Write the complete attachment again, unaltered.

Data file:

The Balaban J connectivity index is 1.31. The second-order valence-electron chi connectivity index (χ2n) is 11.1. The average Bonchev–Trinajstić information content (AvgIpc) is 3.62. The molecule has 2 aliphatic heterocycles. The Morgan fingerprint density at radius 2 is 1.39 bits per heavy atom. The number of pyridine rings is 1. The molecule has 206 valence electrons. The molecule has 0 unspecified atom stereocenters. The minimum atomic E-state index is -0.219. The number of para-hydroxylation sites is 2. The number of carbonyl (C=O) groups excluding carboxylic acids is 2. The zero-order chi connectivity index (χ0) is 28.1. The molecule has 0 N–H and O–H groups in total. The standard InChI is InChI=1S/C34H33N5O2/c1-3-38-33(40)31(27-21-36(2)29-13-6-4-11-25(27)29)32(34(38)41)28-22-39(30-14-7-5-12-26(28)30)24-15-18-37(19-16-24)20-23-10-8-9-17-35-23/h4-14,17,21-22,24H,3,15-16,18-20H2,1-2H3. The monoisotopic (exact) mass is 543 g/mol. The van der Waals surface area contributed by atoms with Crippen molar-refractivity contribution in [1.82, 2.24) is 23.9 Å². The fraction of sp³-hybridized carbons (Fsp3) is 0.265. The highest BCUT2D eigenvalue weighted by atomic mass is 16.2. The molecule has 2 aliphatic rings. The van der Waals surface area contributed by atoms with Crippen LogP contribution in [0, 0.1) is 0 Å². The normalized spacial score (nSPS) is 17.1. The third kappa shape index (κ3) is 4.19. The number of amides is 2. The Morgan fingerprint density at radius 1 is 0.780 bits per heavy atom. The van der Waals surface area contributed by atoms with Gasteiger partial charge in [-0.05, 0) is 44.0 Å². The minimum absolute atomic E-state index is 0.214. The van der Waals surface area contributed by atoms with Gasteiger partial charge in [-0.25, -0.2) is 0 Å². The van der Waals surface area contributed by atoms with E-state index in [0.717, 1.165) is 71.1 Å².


The Balaban J connectivity index is 1.31. The second-order valence-electron chi connectivity index (χ2n) is 11.1. The average Bonchev–Trinajstić information content (AvgIpc) is 3.62. The molecule has 2 aliphatic heterocycles. The Morgan fingerprint density at radius 2 is 1.39 bits per heavy atom. The number of pyridine rings is 1. The molecule has 206 valence electrons. The molecule has 0 unspecified atom stereocenters. The minimum atomic E-state index is -0.219. The number of para-hydroxylation sites is 2. The number of carbonyl (C=O) groups excluding carboxylic acids is 2. The zero-order chi connectivity index (χ0) is 28.1. The molecule has 0 N–H and O–H groups in total. The standard InChI is InChI=1S/C34H33N5O2/c1-3-38-33(40)31(27-21-36(2)29-13-6-4-11-25(27)29)32(34(38)41)28-22-39(30-14-7-5-12-26(28)30)24-15-18-37(19-16-24)20-23-10-8-9-17-35-23/h4-14,17,21-22,24H,3,15-16,18-20H2,1-2H3. The monoisotopic (exact) mass is 543 g/mol. The van der Waals surface area contributed by atoms with Crippen molar-refractivity contribution in [1.82, 2.24) is 23.9 Å². The fraction of sp³-hybridized carbons (Fsp3) is 0.265. The highest BCUT2D eigenvalue weighted by atomic mass is 16.2. The molecule has 2 aliphatic rings. The van der Waals surface area contributed by atoms with Crippen LogP contribution in [0, 0.1) is 0 Å². The normalized spacial score (nSPS) is 17.1. The third kappa shape index (κ3) is 4.19. The number of amides is 2. The Morgan fingerprint density at radius 1 is 0.780 bits per heavy atom. The van der Waals surface area contributed by atoms with Gasteiger partial charge in [-0.05, 0) is 44.0 Å². The minimum absolute atomic E-state index is 0.214. The van der Waals surface area contributed by atoms with Gasteiger partial charge in [-0.25, -0.2) is 0 Å². The van der Waals surface area contributed by atoms with E-state index in [0.717, 1.165) is 71.1 Å².